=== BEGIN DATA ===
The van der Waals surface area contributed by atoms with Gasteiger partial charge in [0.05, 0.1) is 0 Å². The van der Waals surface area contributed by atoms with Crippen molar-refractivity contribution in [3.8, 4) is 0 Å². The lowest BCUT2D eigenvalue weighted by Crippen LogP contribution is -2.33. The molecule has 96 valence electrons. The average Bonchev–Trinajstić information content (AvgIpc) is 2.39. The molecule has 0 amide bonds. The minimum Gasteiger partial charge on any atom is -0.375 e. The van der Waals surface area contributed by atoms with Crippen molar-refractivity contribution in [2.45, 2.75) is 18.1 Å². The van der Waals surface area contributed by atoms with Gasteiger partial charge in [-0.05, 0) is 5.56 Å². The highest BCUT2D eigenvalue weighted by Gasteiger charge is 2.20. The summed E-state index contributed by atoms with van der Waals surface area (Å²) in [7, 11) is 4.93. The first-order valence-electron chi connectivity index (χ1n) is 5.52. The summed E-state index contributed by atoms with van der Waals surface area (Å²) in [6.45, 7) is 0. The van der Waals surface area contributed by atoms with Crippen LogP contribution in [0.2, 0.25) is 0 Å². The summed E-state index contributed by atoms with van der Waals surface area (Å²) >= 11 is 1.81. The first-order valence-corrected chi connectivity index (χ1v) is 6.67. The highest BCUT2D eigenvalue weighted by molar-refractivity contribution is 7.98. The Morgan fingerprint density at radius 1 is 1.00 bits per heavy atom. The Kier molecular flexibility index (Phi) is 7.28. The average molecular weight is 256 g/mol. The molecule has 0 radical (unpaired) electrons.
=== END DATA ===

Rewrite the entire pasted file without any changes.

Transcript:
The van der Waals surface area contributed by atoms with Gasteiger partial charge in [0.05, 0.1) is 0 Å². The van der Waals surface area contributed by atoms with Crippen molar-refractivity contribution in [3.8, 4) is 0 Å². The lowest BCUT2D eigenvalue weighted by Crippen LogP contribution is -2.33. The molecule has 96 valence electrons. The average Bonchev–Trinajstić information content (AvgIpc) is 2.39. The molecule has 0 amide bonds. The minimum Gasteiger partial charge on any atom is -0.375 e. The van der Waals surface area contributed by atoms with Crippen molar-refractivity contribution in [2.45, 2.75) is 18.1 Å². The van der Waals surface area contributed by atoms with Gasteiger partial charge in [-0.05, 0) is 5.56 Å². The highest BCUT2D eigenvalue weighted by Gasteiger charge is 2.20. The summed E-state index contributed by atoms with van der Waals surface area (Å²) in [7, 11) is 4.93. The first-order valence-electron chi connectivity index (χ1n) is 5.52. The summed E-state index contributed by atoms with van der Waals surface area (Å²) in [6.45, 7) is 0. The van der Waals surface area contributed by atoms with Crippen LogP contribution in [0.2, 0.25) is 0 Å². The summed E-state index contributed by atoms with van der Waals surface area (Å²) >= 11 is 1.81. The first-order valence-corrected chi connectivity index (χ1v) is 6.67. The highest BCUT2D eigenvalue weighted by molar-refractivity contribution is 7.98. The Morgan fingerprint density at radius 1 is 1.00 bits per heavy atom. The Kier molecular flexibility index (Phi) is 7.28. The average molecular weight is 256 g/mol. The molecule has 0 radical (unpaired) electrons.